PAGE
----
Federal Circuit Rejects ‘Swearing Behind’ as Insufficient Under Rule 131

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Federal Circuit Review No. 71-1.
Federal Circuit Rejects Applicants’ Evidence of Swearing Behind as Insufficient to Satisfy Requirements Under Rule 131

In re: Thomas Steed, Sourav Bhattacharya, Sandeep Seshadrijois, No. 2014-1458, 2015 U.S. App. LEXIS 17248 (Fed. Cir. Oct. 1, 2015) (Before Newman, Clevenger, and Dyk, J.) (Opinion for the court, Newman, J.).  Click Here for a copy of the opinion.

Steed, Bhattacharya, and Seshadrijois (collectively, “Applicants”) filed a patent application with claims directed to a web-based debt collection system. During prosecution, the Examiner rejected the claims as obvious in view of U.S. Pre-Grant Publication No. 2004/0019560 (“’560 reference”), alone or in combination with other references. After unsuccessfully attempting to distinguish the ‘560 reference, Applicants submitted a Rule 131 Declaration to “swear behind” the ‘560 reference and remove it as prior art. Applicants submitted exhibits with the Declaration to establish conception, reduction to practice and continuing diligence. The Examiner found the Declaration and exhibits insufficient to show conception and reduction to practice. In addition, the exhibits revealed that a significant gap of time was unaccounted for to show due diligence.

Applicants appealed to the Patent Trial and Appeal Board (“Board”). Their brief included a chronological listing of entries in the “Inventor Activity Logs” and “Inventor Intranet Site Activity Logs” to show diligence over a period of seven years. During the hearing, the Board refused to consider this evidence because it was not evidence of record before the Examiner. The Board determined that Applicants had waived its defense of prior reduction to practice, and was limited to prior conception with diligence, because the reduction to practice issue was not raised in Applicants’ briefs. The Court then concluded that Applicants “had not set forth specific facts to establish dates and acts of either conception or reduction to practice.” The Board ultimately affirmed the Examiner’s rejection of the claims as obvious based on the ‘560 reference. Applicants appealed to the Federal Circuit.

The issue on appeal was whether Applicants antedated the ‘560 reference in accordance with Rule 131. A patent applicant bears the burden of establishing “reduction to practice prior to the effective date of the reference, or conception of the invention prior to the effective date of the reference coupled with due diligence from prior to said date to a subsequent reduction to practice or to the filing of the application.” 37 C.F.R. 1.131(b). With respect to the Board’s ruling that Applicants had waived its “reduction to practice” argument, the Federal Circuit disagreed. According to the Court, Applicants’ references to activities earlier than the effective date of the ‘560 reference in its Appeal and Reply Briefs “negate[d] the Board’s ruling that [Applicants] waived the issue of actual reduction to practice.”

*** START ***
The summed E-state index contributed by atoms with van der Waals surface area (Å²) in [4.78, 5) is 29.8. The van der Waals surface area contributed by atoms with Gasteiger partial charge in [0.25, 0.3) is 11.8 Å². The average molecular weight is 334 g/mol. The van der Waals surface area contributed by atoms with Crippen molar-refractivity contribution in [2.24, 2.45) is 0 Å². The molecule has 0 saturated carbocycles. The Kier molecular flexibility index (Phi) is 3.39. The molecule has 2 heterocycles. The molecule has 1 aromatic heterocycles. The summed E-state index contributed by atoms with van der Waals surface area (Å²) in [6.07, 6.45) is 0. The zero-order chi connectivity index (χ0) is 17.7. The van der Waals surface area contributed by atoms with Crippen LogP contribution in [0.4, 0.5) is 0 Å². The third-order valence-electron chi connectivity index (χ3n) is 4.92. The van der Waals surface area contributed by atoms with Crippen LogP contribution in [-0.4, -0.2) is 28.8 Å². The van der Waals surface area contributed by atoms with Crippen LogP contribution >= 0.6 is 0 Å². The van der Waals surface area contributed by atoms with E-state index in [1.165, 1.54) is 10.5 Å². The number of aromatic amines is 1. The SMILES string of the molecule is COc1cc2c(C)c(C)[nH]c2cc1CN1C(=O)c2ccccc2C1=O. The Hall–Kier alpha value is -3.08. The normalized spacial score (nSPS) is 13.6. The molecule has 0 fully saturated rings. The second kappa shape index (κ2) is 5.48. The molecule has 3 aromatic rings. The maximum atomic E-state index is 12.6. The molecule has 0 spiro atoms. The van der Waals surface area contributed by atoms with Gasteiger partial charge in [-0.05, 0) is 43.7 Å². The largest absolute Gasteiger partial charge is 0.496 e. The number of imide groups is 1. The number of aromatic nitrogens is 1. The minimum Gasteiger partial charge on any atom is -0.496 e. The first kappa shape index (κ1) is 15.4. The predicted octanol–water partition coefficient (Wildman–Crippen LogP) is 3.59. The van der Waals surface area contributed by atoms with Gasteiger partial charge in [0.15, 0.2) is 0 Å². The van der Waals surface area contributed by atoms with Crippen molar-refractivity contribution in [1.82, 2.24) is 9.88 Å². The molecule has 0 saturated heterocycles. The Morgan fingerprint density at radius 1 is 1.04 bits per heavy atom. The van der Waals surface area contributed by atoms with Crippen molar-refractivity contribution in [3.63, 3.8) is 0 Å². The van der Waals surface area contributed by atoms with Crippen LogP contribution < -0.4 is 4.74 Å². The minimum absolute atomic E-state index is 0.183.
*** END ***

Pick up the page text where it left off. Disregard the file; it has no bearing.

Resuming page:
However, the Court concluded that substantial evidence supported a finding that Applicants failed to establish conception and continuing diligence, or actual reduction to practice, before the effective date of the ‘560 reference. The Court agreed with the Board that Applicants’ exhibits were “not self-explanatory;” they provided no specific dates or acts tied to elements of the claims. In addition, 57 months of time was unaccounted for in Applicants’ attempt to show due diligence. The Court also agreed with the Board’s refusal to consider evidence that was not previously presented to the Examiner. Applicants’ proper remedy was “to file a continuation application and present [] evidence [of an earlier reduction to practice or conception date] to the Examiner in the first instance.” Therefore, the ‘560 reference remained a prior art.

With respect to obviousness, since Applicants failed to provide any substantive argument on appeal, the rejection must be sustained. Accordingly, the Court affirmed.

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3 comments so far.

  • [Avatar for Paul F. Morgan]
    Paul F. Morgan
    October 10, 2015 01:27 pm

    A completely predictable result since few Rule 131 declarations hold up to serious considerations of their adequacy under their 102(g) and case law requirements. They will, of course, gradually disappear as they can only be submitted for pre-AIA applications and patents in post-grant proceedings. In post-grant proceedings they get the kind of serious APJ examination they too often did not get in ex parte examiner prosecution.

  • [Avatar for Mark Guttag]
    Mark Guttag
    October 9, 2015 11:36 pm

    How often has anyone been able to show due diligence for 7 years?

  • [Avatar for Night Writer]
    Night Writer
    October 9, 2015 02:46 pm

    This one is weird. That is a long time of trying to swear behind. Why didn’t they file a continuation? And, really, you want to appeal to the board and then add new evidence? Seriously?